River stage: 12.01 ft. Falling
Tuesday, Oct. 13, 2015
Fire destroys Hotel Idan-HaPosted Monday, November 2, 2009, at 2:18 AM
Predawn Blaze Damages Hotel
A general-alarm blaze early this morning destroyed the main section of the 65-year-old Idan-Ha Hotel which had been vacated only two weeks earlier after being declared unsafe.
The fire also destroyed a dress shop and restaurant beneath as well as badly damaging the hotel's remaining sections and some of six other nearby businesses.
No serious injuries resulted. The 110-room hotel had been closed only two weeks earlier by state officials, mainly because of the fire hazard. Numerous elderly residents had made it their permanent residence beforehand.
The cause of the fire, which spread rapidly, is not known, Fire Chief Carl J. Lewis said.
The blaze destroyed the northeast section of the hotel, Milady's Shop, and the Rainbow Coffee Shop. All are located just west of the southeast corner of Broadway and North Fountain.
Fire dispatcher Paul Mills took the first report from an unidentified passer-by at 1:40 a.m. Mr. Mills said he had just gotten another call and the men were awake.
Apparently just after the first report, police turned in a report also. Ptlm. James A. Crites reported he discovered the fire after making a check on smoke seen in the area. He said the fire was well undeway in the midsection in the top floor above the lobby. Jack Burris, a night watchman, had seen the smoke at Lorimier and Broadway and reported it to Ptlm. Crites.
Firemen found the hotel blazing out of control. Station No. 1's truck arrived first. Chief Lewis arrived about two to three minutes later. He ordered all trucks but one to the scene, and all men called on duty. Seven trucks were used to fight the blaze. However, firemen said employees had been fogging inside for insects.
A strong wind from the south and southeast fed the blaze and blew smoke swirling down between buildings on Broadway. Heat from the fire below was so intense spectators could not stand on the northeast corner of North Fountain and Broadway.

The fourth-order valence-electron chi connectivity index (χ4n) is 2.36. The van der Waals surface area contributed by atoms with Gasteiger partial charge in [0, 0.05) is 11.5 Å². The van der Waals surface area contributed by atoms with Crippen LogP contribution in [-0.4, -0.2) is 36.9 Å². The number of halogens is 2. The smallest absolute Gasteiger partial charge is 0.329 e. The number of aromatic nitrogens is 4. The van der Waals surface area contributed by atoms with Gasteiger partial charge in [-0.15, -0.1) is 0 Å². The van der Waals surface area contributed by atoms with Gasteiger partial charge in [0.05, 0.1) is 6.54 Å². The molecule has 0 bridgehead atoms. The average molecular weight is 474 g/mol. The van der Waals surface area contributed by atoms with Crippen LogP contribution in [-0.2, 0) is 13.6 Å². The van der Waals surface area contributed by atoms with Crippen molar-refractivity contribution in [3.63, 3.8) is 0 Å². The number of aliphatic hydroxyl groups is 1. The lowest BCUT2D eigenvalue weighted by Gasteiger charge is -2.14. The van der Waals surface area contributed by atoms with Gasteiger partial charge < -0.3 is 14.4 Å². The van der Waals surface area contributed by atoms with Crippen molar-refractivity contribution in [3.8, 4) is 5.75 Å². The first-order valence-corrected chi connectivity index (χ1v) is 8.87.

Power had been turned off in main lines near the hotel and affected about a four-block area surrounding the area. Missouri Utilities crews were here to handle power and keep live wires from falling on firemen or spectators.
Smoke was intense but much fire could be seen and lighted the immediate area. "It was just like daylight," one spectator said.
Firemen fought the blaze with three pumpers, and numerous hoses winding down Broadway. An 80-foot aerial ladder truck is credited with putting out much of the blaze. Firemen dept pouring water on from both beneath and abovek but water from above was most effective.
Firemen who fought the blaze on the aerial lader at times could not be seen because of intense smoke. Firemen switched at intervals. At some points, flames licked over the upper edge of the five story structure into the firemen's faces.
Mearlin Allen, 24, suffered minor burns on his shoulder from heat which went through his raincoat and clothing. He was not seriously injured and remained on duty. No other injuries were reported.
Spectators, estimated at 200 to 300, lined Broadway to watch. They thinned out at times and few were left as dawn broke. They presented no serious problems to the firefighting.
Extra police were ordered out at 4 by City Manager Paul F. Frederick in case a crowd developed as the sun rose. Lights came back on at 4:45.
At 5:30 Vernon Nations, 525 South Sprigg, came to open up the coffee shop. He had been remodeling it about the past three weeks. Today was to be his opening day. He found the restaurant in ruins.
"I didn't know it until I got down here," he said. He estimated his loss at $2,500. He did not have insurance, he said. No other damage estimates could be obtained.
The ruins continued to smolder this morning and are expected to for several days. A shell only remains of the front section. Rubble is stacked up at ground level where floors had fallen through.
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Fred Lynch has captured images for the Southeast Missourian since 1975, in that time moving from black-and-white to color, from film to digital and to video. The blog title is a nod to an earlier era of news photography and the 4x5 Speed Graphic: It's more important to be there for the shot than to worry about technical details.